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November 21, 2006

Chess brings students to Edmond tourney

EDMOND — Sixty schools represented by 248 students descended upon Ida Freeman Elementary Saturday for the largest chess tournament ever in the state of Oklahoma.

The Oklahoma Scholastic Chess Organization’s tournament was to determine State Grade Championships. Ida Freeman walked away with state championship teams for both the fifth and third grades. Fourth-grade students placed second.

“It was a mad house but great fun,” Ida Freeman’s chess coach David Nichols said.

The remarkable thing was the third graders showed up Thursday wanting to enter the Saturday tourney and then walked away with the top team award for their grade level.

“In addition, three players who played on Ida Freeman’s fifth-grade team last year won the Sixth Grade State Team award for Central Middle School,” Nichols said.

The fifth-grade section had 67 players with 45 from Ida Freeman.

“Fourteen of the top 20 best players in the state were from Ida Freeman,” Nichols said, “and six of the top 10 were also from Ida Freeman.”

One other team entered from Edmond was Chisholm Elementary and individuals from Sequoyah and Northern Hills also entered.

“In our building kids play a lot,” Nichols said. “Chess club has provided chess boards for all levels. Teachers ask for them for indoor recess time on rainy days.”

The popularity of this club that only fifth graders may join is limited only by the time available for the coach.

“In an informal survey last year with first through fifth graders, we found if we opened our club up to everyone interested we would have 325 members,” Nichols said.

Fifth-grade chess club members meet Wednesday and Thursday during lunch and recess.

“We have about 65 students in fifth grade and 52 are in chess club,” he said.

The library is open from 8-8:30 a.m. each morning and fourth and fifth graders may come and play then.

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    Dorman cautioned that while Oklahoma’s jobless rate improved in June, the state’s rankings for the well-being of children has dropped from 36th to 39th place, for one of the largest declines in the U.S., according to the Annie E. Casey Foundation’s KIDS COUNT Project.
    The unemployment rate in June dropped to 4.5 percent, down a percentage point from 4.6 percent in May, according to the Oklahoma Employment Security Commission, Gov. Mary Fallin said this week.
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    The non partisan Congressional Budget office reported in February that raising the minimum wage could kill a half-million jobs in the United States.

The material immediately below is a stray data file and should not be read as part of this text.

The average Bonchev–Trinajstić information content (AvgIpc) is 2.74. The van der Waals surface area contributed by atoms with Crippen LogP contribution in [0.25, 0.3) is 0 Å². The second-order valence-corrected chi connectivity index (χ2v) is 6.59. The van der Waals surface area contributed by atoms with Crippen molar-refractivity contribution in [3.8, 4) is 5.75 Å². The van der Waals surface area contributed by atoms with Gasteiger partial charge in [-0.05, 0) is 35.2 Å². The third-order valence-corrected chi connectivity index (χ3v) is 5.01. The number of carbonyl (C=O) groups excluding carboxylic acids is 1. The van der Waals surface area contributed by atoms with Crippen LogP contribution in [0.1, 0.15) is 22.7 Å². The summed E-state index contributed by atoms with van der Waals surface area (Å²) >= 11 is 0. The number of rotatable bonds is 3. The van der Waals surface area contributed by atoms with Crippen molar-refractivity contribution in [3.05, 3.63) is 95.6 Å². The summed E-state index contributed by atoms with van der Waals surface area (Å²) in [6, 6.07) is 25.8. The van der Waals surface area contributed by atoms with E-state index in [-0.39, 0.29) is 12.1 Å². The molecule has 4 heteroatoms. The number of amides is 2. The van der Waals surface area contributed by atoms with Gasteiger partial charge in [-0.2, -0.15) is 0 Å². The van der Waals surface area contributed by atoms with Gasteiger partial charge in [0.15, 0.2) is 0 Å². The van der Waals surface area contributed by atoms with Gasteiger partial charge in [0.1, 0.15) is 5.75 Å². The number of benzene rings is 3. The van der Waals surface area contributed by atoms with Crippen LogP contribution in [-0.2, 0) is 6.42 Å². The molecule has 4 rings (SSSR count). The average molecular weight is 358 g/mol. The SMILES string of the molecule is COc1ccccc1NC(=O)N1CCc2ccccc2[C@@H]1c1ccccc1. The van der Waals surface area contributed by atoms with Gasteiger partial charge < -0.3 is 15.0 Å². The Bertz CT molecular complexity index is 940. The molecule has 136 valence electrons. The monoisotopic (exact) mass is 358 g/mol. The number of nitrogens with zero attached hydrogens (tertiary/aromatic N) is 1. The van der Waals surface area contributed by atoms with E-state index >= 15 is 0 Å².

According to The Washington Times, CBO analysts reported, “Once the other changes in income were taken into account, families whose income would be below six times the poverty threshold under current law would see a small increase in income, on net, and families whose income would be higher under current law would see reductions in income, on net.”
    President Barack Obama in February signed an executive order to raise the minimum wage for federal contract workers to $10.10 an hour.
    Weintz said the governor believes tax cuts have enabled families to keep more of their money.
    No one is talking about the under-employment rate of families working minimum wage jobs, Dorman said.
    “It’s all fine and good when you have fast-food jobs that don’t cover the bills and that counts toward your unemployment rate.”
    Oklahoma’s minimum wage reflects the federal minimum wage set at $7.25 an hour, a standard set in 2009.
    Fallin signed legislation this year to prohibit municipalities from raising their local minimum wage above $7.25 an hour.
    “If the minimum wage goes up to $15 in Oklahoma City, all of the sudden you would drive retail, business, service industry locations outside of the city limits and that would be detrimental to the economy, consumers and to businesses,” Weintz said.
    Fallin has said that she opposes raising the minimum wage in Oklahoma because it would stifle job growth for small business and lay off workers. A lot of people earning the $7.25 minimum wage are part-time workers and many of them are students, Weintz said.
    “We believe raising the minimum wage is not a good way to address poverty,” Weintz said. “A lot of people earning the minimum wage are actually people living with their parents or other people who are employed full time, and in many cases they are middle class families. So it’s not a good tool to reduce poverty.”
    Dorman said he does not necessarily support the proposed $10.10 an hour minimum federal minimum wage that is being discussed by Congress.
    “I think we need to have a living wage in Oklahoma that is reflective of our economy,” Dorman said.
    About 102,300 jobs have been added in Oklahoma since Fallin took office in January 2011, according to her office.
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    So a minimum wage increase should be tied to economic gains so that families can pay their bills and afford to care for their children, Dorman said.
    Independent candidates for governor include Richard Prawdzienski of Edmond, Joe Sills of Oklahoma City and Kimberly Willis of Oklahoma City.

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